For all the good that being active on social media can do, it does have its pitfalls. Here’s a quick list of 10 disadvantages of social media marketing.
Problem #1: One Mistake Can Be the Makings of a Major PR Disaster
Have you ever been in a situation where you and a friend were talking over text, some wires were crossed, and a misunderstanding occurred?
Social media takes those little mixups and amplifies them by a couple hundred.
As a result, it’s possible to make a simple, mildly-humorous post at 11 only to find out after lunch that you’ve accidentally launched a social media war.
If you’re tweeting or posting as an individual, it may be possible to recover from these things. But if you’re a business, these types of debacles can cost you, clients in the short and long term.
Social media marketing can be very powerful when it comes to getting your message out there. However, those same features can come back to haunt you if you’re not on the ball at all times.
Problem #2: Social Media Wasn’t Designed for Businesses
There are some platforms, like TV commercial spaces or your standard paid advertising venue, where everything from the design of the service to the marketing is designed to grab businesses by the shirt collar, get in their faces, and shout, “We built this for you!”
With social media, that is definitely not the case.
A lot of people use social media to congregate and discuss different topics. And depending on the site, social media users can be openly hostile at the first sign of marketing or self-promotion on their platform.
This, in turn, forces a lot of businesses to walk a fine line between tasteful promotion and annoying potential clients.
For some, the work that goes into modifying social media for business purposes is a lot more trouble than it’s worth.
Problem #3: Many Social Media Platforms Have Security Issues
Every other day, it seems like another celebrity has had their social media account hacked. And according to Dataprot, 43% of hacking targets are small businesses.
As a business owner with a reputation to uphold, being hacked is a double whammy.
First, it puts you in the awkward position of having to take time out of your day to recover your account, scrub unauthorized content, and clean up the mess that’s been left by the hackers.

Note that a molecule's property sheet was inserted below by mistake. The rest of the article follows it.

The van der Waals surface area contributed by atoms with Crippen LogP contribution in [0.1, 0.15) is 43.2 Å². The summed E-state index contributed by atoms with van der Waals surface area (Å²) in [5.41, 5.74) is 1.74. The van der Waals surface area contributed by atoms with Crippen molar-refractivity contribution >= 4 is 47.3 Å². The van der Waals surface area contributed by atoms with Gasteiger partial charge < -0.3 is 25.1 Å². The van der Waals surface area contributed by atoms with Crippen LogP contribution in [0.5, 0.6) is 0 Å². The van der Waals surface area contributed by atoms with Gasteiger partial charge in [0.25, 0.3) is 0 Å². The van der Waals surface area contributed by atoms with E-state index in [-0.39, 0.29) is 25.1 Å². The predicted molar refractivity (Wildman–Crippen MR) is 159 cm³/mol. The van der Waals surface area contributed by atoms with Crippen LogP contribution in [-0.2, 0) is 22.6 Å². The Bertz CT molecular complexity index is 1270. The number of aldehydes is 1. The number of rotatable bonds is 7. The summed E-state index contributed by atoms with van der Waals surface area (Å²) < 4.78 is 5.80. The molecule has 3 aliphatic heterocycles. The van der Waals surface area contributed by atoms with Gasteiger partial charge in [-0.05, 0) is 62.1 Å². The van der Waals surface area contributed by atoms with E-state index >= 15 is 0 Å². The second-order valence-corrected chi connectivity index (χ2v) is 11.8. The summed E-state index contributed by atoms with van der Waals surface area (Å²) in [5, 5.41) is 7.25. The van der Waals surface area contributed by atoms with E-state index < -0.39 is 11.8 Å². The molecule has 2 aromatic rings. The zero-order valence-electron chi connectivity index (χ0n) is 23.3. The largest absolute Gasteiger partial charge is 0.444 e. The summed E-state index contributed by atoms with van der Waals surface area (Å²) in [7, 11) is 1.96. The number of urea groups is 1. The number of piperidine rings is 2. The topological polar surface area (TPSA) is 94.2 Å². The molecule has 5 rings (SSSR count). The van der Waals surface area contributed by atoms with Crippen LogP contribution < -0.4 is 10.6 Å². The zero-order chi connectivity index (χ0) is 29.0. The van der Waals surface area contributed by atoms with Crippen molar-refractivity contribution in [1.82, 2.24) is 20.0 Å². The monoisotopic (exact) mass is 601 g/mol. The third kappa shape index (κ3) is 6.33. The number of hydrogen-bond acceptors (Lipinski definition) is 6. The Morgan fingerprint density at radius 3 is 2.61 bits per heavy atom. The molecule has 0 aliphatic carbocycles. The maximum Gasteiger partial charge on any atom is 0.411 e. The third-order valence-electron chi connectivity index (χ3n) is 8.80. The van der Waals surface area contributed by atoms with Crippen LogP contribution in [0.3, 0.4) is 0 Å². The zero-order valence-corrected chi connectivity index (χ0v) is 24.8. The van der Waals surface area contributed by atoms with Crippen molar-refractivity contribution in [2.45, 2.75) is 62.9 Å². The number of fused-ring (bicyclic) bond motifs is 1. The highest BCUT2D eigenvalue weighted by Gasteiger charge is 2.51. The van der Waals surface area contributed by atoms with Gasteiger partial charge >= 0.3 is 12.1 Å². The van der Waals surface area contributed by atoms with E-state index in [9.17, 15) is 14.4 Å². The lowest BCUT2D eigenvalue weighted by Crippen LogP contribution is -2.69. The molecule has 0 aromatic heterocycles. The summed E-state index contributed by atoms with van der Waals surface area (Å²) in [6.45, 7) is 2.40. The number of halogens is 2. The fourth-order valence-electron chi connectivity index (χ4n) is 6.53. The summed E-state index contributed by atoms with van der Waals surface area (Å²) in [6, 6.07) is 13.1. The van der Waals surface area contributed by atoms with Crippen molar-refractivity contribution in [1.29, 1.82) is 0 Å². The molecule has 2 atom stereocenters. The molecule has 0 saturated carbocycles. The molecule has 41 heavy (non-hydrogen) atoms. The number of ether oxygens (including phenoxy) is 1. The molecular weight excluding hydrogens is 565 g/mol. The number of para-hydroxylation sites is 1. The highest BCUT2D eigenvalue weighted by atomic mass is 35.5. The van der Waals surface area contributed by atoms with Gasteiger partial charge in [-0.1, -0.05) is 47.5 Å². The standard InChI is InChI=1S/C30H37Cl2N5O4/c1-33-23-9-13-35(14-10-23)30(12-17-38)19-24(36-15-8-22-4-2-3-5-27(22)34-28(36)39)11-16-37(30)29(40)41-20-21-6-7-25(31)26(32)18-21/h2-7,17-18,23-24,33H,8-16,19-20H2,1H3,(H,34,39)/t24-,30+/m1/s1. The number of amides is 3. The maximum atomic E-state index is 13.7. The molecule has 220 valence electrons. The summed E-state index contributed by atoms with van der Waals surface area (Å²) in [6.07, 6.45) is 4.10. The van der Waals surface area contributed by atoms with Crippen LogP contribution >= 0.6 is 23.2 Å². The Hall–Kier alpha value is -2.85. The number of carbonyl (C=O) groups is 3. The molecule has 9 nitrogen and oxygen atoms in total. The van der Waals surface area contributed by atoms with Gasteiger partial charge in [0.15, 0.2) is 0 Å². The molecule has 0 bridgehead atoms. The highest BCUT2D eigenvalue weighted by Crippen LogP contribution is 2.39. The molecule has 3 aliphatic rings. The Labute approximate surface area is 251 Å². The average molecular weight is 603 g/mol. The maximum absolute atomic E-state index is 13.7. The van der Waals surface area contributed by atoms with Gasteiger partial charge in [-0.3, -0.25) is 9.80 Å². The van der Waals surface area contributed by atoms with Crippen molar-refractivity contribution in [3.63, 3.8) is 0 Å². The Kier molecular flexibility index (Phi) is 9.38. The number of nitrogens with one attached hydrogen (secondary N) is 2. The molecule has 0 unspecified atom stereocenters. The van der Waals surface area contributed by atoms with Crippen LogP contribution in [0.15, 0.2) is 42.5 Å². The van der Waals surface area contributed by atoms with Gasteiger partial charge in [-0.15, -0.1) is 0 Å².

And second, it can be hard to convince clients that their information is safe with you if they just watched you get hacked in real-time.
If you’re not the type of business that closely monitors your accounts, it’s easy to find yourself wondering if social media is worth it.
Which brings us to . . .
Problem #4: The ROI Can Be Fuzzy
As a business owner, you’ve got a lot to do in the best of times.
But unlike a traditional employee, you don’t have the luxury of clocking out at the end of the day and going home.
In 2018, SmallBizTrends reported that as many as 44% of businesses couldn’t pin down an ROI for their social media marketing efforts.
And it’s easy to see why that happens.
If your post got likes but no sales, are you happy with just the increased engagement and brand awareness? And if you are okay with those results, do you feel like you’re being compensated fairly for it?
When you’re in management, every minute of your time counts, when you don’t have the ability to say, “Yes, I made the company $40,000 this way.”, it’s only natural to feel a bit antsy about using social media marketing as a full-fledged promotional strategy.
Problem #5: Social Media Posts Often Have a Short Shelf Life
Have you logged on to Facebook or Twitter lately?
Things move fast. And not in a “Man, the track team did well in that tournament.” kind of way. But more in a “The speed of light has got nothing on this.” kind of way.
At the time of this writing, there are 6,000 tweets per second made on Twitter alone.
If your business wants to stay top of mind, however, you have to stay on social media and keep posting.
But think about it.
When you’ve spent a whole day running your business, do you really have the time and energy to post on a bunch of platforms?
This issue alone is often enough to steer people away from social media as a strategy for drumming up business.